Biden grants $6 billion to Micron to boost chip production

WASHINGTON — U.S. President Joe Biden was in Syracuse, New York, Thursday to tout a deal to provide memory chip maker Micron Technology with $6.1 billion in federal grants to support the firm in building factories in the states of New York and Idaho.

“We’re bringing advanced chip manufacturing back to America after 40 years,” Biden said Thursday. He said the funding, paired with a $125 billion investment from Micron, represents the “single biggest private investment ever in history of these two states.”

The investment will support the construction of two plants in Clay, a suburb of Syracuse, New York, and one in Boise, Idaho. The grant will unleash “$50 billion in private investment by 2030 as the first step towards Micron’s investment of up to $125 billion across both states over the next two decades,” the White House said in a statement.

The deal was announced last week by Senate Majority Leader Chuck Schumer, a Democrat from New York, who personally lobbied Micron to invest in his state. It’s the latest in a series of awards given by the administration, intended to shore up domestic production of advanced semiconductors using funds from the CHIPS and Science Act of 2022. The aim is to boost domestic manufacturing and reduce reliance on chip supplies from China and Taiwan.

This investment will “supercharge Micron to build the most advanced memory chip factory in the world, Schumer said Thursday. “America’s future will be built in Syracuse, not in Shanghai.”

The administration recently awarded Samsung, Taiwan Semiconductor, Intel, GlobalFoundries, Microchip Technology, and BAE Systems, more than $29 billion in federal grants for chipmaking investments. It’s part of an effort to catch up in the global semiconductor manufacturing race currently dominated by China, Taiwan and South Korea.

The U.S. share of global semiconductor manufacturing capacity has decreased from 37% in 1990 to 12% today, largely because other governments have offered manufacturing incentives and invested in research to strengthen domestic chipmaking capabilities, according to the Semiconductor Industry Association.

To address such stiff foreign competition, the $280 billion bipartisan CHIPS and Science Act offers $52 billion in incentives for domestic semiconductor production and research, as well as an investment tax credit for semiconductor manufacturing.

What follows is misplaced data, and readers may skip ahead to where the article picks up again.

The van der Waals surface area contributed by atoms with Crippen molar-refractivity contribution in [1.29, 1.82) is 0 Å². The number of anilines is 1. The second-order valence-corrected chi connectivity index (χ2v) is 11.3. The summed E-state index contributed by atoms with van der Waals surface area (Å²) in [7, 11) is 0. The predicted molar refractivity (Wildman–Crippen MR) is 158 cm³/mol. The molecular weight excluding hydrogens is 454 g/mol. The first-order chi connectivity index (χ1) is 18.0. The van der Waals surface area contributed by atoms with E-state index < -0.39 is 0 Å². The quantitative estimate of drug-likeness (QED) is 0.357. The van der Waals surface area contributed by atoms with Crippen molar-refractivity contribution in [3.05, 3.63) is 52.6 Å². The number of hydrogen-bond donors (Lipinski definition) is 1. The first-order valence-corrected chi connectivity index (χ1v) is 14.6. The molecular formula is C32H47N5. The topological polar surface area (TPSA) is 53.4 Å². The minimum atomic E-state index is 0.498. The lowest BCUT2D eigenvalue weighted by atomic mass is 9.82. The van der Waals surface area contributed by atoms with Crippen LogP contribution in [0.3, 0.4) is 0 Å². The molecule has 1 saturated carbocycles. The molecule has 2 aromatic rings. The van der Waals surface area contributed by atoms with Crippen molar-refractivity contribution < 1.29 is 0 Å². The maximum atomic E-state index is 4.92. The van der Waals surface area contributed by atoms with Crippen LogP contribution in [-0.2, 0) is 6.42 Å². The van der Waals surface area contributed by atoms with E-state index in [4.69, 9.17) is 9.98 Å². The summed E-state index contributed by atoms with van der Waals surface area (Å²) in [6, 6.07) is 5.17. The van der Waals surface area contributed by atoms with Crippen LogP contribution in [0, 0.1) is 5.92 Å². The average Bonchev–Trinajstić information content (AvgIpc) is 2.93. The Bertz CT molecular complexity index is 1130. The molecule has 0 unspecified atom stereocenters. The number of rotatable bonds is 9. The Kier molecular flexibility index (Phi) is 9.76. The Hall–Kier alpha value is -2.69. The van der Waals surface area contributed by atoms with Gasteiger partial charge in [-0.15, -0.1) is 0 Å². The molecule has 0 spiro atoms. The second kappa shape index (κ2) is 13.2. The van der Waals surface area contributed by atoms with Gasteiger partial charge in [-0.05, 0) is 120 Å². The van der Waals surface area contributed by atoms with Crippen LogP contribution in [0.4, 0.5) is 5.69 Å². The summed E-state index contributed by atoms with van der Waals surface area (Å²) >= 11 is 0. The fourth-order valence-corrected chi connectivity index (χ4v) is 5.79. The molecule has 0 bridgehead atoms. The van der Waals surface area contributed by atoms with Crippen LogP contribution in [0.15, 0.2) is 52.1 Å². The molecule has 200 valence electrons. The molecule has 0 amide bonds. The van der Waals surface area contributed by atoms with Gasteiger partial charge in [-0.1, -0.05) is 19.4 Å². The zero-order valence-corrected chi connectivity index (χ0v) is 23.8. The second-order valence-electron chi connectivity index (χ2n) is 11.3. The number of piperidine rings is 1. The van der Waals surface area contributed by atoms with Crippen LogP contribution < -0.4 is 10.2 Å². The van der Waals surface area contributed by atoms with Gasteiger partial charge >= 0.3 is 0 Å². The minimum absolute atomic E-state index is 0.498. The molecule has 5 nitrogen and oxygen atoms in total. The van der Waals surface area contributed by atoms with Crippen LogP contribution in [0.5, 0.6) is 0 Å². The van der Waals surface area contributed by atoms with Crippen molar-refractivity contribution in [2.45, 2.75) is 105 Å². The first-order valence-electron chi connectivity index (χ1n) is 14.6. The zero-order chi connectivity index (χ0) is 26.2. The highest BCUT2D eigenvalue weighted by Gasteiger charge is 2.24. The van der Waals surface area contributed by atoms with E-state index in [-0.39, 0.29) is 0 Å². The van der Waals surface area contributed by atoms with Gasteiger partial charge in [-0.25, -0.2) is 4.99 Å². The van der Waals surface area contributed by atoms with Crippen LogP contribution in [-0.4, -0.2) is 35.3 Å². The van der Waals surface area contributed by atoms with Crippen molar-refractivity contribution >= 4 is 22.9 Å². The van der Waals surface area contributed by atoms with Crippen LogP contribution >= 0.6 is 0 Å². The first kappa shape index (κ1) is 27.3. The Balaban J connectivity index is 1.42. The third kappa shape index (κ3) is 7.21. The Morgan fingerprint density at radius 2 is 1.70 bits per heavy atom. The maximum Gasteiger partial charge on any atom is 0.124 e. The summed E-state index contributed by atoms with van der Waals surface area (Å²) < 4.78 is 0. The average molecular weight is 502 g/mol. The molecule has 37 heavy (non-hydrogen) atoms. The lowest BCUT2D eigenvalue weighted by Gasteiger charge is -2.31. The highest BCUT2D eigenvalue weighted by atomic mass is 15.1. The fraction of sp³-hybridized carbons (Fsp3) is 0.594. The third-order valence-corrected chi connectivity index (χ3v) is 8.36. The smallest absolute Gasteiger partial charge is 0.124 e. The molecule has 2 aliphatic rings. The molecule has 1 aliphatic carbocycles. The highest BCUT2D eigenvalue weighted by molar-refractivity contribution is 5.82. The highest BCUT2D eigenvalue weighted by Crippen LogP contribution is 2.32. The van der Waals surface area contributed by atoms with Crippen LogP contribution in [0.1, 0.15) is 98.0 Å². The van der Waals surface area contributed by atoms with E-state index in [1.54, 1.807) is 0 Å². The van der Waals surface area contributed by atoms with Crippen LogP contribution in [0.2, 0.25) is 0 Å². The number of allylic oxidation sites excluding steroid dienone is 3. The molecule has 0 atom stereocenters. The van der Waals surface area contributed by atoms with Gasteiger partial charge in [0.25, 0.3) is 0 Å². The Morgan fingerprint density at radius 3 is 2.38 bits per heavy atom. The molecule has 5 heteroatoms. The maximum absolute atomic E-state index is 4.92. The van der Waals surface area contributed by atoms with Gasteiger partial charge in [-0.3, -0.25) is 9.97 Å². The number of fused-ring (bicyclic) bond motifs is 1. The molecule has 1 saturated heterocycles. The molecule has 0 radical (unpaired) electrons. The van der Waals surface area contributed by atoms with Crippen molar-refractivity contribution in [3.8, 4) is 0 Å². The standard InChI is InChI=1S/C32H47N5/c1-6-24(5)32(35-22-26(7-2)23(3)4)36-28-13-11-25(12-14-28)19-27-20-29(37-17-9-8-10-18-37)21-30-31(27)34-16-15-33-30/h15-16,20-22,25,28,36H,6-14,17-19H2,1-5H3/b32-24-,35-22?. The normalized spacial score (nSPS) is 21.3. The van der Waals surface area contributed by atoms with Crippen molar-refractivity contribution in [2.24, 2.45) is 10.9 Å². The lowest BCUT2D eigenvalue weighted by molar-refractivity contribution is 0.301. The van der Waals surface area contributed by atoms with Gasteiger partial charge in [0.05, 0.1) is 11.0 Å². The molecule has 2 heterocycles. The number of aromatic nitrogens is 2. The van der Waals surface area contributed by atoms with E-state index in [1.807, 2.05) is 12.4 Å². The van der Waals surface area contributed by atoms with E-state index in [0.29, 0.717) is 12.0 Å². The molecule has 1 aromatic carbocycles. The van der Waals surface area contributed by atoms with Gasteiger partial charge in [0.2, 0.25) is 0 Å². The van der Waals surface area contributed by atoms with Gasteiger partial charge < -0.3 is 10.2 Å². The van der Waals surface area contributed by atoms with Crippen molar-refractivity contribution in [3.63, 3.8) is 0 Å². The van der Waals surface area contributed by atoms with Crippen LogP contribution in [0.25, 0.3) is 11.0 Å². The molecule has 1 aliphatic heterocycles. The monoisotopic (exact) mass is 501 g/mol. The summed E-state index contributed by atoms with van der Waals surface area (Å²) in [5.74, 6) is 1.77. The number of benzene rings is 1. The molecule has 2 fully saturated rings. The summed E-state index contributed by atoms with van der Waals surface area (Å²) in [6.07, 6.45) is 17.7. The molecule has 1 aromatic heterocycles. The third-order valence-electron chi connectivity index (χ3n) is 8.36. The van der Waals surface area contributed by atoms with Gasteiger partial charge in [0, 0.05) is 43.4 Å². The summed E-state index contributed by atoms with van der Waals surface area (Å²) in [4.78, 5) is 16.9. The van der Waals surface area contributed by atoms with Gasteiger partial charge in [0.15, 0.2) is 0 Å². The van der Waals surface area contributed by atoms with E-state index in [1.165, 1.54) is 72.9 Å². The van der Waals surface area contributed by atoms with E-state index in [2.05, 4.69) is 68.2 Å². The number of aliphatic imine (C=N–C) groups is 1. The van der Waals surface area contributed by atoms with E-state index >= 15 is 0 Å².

Manufacturing revival

The announcements are part of the economic vision the president is offering to voters in his re-election bid – that he is working to create a manufacturing revival in the country, including in Republican-controlled districts such as where the Micron plant will be located.

“Micron’s total investment will be the largest private investment in New York and Idaho’s history, and will create over 70,000 jobs, including 20,000 direct construction and manufacturing jobs and tens of thousands of indirect jobs,” the White House said.

Ahead of the November presidential election, Biden’s strategy appears to be to announce investments in manufacturing facilities in Georgia, Idaho, North Carolina and Ohio, states where Democrats lack a strong foothold.

It is not clear whether the approach will succeed as voters will not immediately feel the effects. The initial phase of the Micron project, for example, would see the first plant opened in 2028 and the second in 2029.

Meanwhile, voters are concerned about high inflation, and dislike Biden’s economic job performance. A recent Reuters/Ipsos poll shows 34% of respondents approving of Biden’s approach on the economy, compared to 41% who favor the approach of former president Donald Trump, the presumptive Republican nominee.

Still, Biden’s trip to New York is an opportunity for him to celebrate another victory following a string of good news for the president. On Wednesday, he secured the endorsement of the North America’s Building Trades Unions and signed a $95.3 billion aid package for Ukraine, Israel and Taiwan after months of congressional gridlock.

Paris Huang contributed to this report.

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